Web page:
Stephen Miller

Stephen Miller is an Associate Professor of Economics at Western Carolina University. His research is focused primarily on economic beliefs and education. He is currently working on a book that examines public opinion data on attitudes toward markets and economic freedom. He also researches and  speaks on topics related to labor and population growth. Before receiving his Ph.D. in economics from George Mason University, he was a health policy researcher at the Cato Institute in Washington, D.C.

 

 

Matt McCally

Matt McCally is a speaker with Law Enforcement Again Prohibition. Matt was offered what he considered the ideal job some years ago: probation officer with the Washington State Department of Corrections.  Nevertheless, Matt had a nagging doubt about the rules concerning drug users. The judges Matt assisted wanted drug violators to be employed and in treatment — not in jail — but the DOC had different expectations. That realization was a turning point for Matt. He could no longer fool himself about the War on Drugs.

Matt attended Waseda University in Tokyo, where he studied the Japanese criminal justice system. He later earned a BA from Regents College while on active duty in the Army. After being honorably discharged, he moved to Seattle to study law at the University of Washington. In 1999, he was graduated from the Des Moines (WA) Police Department’s Reserve Officer Academy. He has served for the past several years as an academician: first as an instructor of history and legal studies at a junior college, then as an admissions counselor at a private university.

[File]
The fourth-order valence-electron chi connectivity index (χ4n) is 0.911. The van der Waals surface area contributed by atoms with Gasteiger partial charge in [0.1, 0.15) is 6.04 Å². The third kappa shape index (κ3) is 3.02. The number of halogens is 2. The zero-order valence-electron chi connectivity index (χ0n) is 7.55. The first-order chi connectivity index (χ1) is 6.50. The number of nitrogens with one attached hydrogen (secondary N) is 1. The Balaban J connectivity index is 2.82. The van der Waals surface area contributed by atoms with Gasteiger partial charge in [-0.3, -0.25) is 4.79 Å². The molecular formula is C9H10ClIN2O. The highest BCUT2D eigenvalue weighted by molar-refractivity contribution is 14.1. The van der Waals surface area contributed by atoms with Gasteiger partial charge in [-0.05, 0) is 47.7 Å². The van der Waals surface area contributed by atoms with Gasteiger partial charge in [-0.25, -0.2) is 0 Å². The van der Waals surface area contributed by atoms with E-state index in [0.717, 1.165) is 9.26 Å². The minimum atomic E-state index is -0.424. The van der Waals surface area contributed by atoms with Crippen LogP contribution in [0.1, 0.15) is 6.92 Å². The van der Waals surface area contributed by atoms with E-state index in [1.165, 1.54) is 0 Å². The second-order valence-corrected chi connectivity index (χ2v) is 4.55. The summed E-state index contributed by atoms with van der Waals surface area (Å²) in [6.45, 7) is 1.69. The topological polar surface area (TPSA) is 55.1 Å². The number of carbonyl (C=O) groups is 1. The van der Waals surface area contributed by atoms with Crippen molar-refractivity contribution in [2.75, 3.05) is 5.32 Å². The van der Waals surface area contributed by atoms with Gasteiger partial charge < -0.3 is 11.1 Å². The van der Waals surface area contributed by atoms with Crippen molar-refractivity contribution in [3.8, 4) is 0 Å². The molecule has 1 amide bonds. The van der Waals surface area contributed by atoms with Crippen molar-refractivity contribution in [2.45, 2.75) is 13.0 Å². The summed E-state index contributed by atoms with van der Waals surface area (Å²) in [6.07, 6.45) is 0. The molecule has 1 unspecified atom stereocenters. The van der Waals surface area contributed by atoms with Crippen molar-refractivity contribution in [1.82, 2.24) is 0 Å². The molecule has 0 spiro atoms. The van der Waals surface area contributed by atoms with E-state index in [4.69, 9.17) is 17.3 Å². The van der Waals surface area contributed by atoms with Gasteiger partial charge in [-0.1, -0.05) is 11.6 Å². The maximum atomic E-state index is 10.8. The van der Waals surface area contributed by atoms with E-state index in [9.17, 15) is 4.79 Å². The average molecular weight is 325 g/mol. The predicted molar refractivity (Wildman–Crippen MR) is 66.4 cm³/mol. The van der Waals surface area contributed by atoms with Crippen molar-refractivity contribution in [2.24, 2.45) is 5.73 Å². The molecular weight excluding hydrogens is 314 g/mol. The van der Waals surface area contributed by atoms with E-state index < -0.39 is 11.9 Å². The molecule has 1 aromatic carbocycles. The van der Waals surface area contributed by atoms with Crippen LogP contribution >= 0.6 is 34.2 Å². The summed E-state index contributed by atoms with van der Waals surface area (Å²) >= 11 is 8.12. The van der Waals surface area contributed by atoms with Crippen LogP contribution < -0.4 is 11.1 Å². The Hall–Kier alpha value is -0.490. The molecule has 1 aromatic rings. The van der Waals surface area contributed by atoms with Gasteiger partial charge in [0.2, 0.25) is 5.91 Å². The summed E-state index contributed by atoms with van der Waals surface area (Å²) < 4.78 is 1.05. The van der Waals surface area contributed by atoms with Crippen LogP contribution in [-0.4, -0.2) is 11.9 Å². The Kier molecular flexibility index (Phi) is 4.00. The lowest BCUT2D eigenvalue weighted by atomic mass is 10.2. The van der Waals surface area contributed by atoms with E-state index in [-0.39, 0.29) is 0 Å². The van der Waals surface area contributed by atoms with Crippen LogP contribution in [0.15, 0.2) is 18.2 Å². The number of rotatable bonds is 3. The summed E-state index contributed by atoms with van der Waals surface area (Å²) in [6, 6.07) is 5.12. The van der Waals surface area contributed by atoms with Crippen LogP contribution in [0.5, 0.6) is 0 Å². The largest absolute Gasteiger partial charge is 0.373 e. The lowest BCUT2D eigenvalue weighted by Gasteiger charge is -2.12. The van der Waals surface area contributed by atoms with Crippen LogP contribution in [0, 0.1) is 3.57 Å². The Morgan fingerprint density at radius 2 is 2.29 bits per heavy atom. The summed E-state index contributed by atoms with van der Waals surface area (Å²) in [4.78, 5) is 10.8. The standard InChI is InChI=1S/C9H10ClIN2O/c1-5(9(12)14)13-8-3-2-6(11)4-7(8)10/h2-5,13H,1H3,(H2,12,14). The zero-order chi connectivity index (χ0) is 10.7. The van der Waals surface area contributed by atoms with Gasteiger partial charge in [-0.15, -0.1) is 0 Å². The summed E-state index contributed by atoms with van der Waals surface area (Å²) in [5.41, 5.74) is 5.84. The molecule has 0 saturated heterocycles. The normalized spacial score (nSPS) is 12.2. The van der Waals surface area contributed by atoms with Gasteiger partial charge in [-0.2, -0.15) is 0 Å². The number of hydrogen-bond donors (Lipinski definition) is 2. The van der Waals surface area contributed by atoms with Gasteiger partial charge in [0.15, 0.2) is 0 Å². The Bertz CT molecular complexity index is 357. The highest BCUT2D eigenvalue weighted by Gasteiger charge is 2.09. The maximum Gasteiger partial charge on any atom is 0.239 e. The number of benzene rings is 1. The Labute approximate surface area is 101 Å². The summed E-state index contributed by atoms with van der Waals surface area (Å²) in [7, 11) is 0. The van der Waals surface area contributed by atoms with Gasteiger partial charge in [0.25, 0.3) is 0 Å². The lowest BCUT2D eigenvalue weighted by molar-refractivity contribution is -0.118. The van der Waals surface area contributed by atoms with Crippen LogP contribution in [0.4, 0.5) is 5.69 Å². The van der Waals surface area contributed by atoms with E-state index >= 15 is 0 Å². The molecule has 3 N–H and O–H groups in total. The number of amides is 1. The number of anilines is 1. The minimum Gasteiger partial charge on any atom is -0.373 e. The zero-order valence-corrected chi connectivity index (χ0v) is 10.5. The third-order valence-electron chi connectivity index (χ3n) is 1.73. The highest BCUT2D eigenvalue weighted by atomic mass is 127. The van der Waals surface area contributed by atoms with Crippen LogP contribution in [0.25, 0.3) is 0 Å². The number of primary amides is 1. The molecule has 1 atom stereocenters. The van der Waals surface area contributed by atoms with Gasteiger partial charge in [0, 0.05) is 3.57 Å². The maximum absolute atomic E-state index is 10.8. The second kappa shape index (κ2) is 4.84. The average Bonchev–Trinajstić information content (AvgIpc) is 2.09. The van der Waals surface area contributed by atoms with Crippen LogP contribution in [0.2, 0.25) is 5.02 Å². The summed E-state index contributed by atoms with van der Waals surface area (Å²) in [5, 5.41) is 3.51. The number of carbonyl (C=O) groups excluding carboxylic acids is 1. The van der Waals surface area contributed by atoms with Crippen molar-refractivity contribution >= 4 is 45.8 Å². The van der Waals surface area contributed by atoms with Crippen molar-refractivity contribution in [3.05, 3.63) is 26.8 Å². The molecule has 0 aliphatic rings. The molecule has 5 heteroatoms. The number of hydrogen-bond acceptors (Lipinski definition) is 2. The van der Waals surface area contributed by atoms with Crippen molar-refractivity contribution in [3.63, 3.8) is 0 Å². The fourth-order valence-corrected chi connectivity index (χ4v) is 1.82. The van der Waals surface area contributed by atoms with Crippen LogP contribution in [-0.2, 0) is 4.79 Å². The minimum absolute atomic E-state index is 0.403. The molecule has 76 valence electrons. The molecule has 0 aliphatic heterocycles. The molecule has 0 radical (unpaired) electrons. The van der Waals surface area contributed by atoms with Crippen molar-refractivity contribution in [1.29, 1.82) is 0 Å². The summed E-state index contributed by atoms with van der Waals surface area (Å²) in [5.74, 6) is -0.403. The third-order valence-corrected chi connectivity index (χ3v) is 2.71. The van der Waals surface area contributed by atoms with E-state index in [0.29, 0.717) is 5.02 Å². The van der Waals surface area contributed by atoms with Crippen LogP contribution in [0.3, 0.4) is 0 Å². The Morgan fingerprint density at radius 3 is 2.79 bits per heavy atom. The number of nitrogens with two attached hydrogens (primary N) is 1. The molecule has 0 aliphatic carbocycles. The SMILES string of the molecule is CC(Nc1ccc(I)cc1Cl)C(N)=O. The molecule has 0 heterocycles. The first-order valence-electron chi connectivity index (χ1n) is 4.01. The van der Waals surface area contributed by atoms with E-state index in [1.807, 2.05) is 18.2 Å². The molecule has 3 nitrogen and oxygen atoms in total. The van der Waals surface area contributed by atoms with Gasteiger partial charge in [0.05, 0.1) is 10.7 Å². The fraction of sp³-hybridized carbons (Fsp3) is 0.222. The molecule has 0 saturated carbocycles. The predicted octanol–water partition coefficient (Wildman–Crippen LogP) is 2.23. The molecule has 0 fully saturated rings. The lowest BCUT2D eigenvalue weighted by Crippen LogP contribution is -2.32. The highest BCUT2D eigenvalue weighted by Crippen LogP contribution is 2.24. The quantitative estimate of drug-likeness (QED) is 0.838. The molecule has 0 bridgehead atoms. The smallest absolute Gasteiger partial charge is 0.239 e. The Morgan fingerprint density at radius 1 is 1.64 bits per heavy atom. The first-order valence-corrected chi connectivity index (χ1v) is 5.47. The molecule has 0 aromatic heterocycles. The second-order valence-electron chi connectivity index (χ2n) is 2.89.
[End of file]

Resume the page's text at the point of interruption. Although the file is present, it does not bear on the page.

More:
A seasoned political activist, Matt has been involved in drug policy reform on various fronts: as a volunteer with local and state ballot initiatives, as the one-time host of a talk radio program on KVI 570 in Seattle, as the press spokesman for several candidates for elected office, and as the former chairman of the Libertarian Party of Washington State. He currently writes a bi-weekly column on politics and public policy for the Federal Way (WA) Mirror.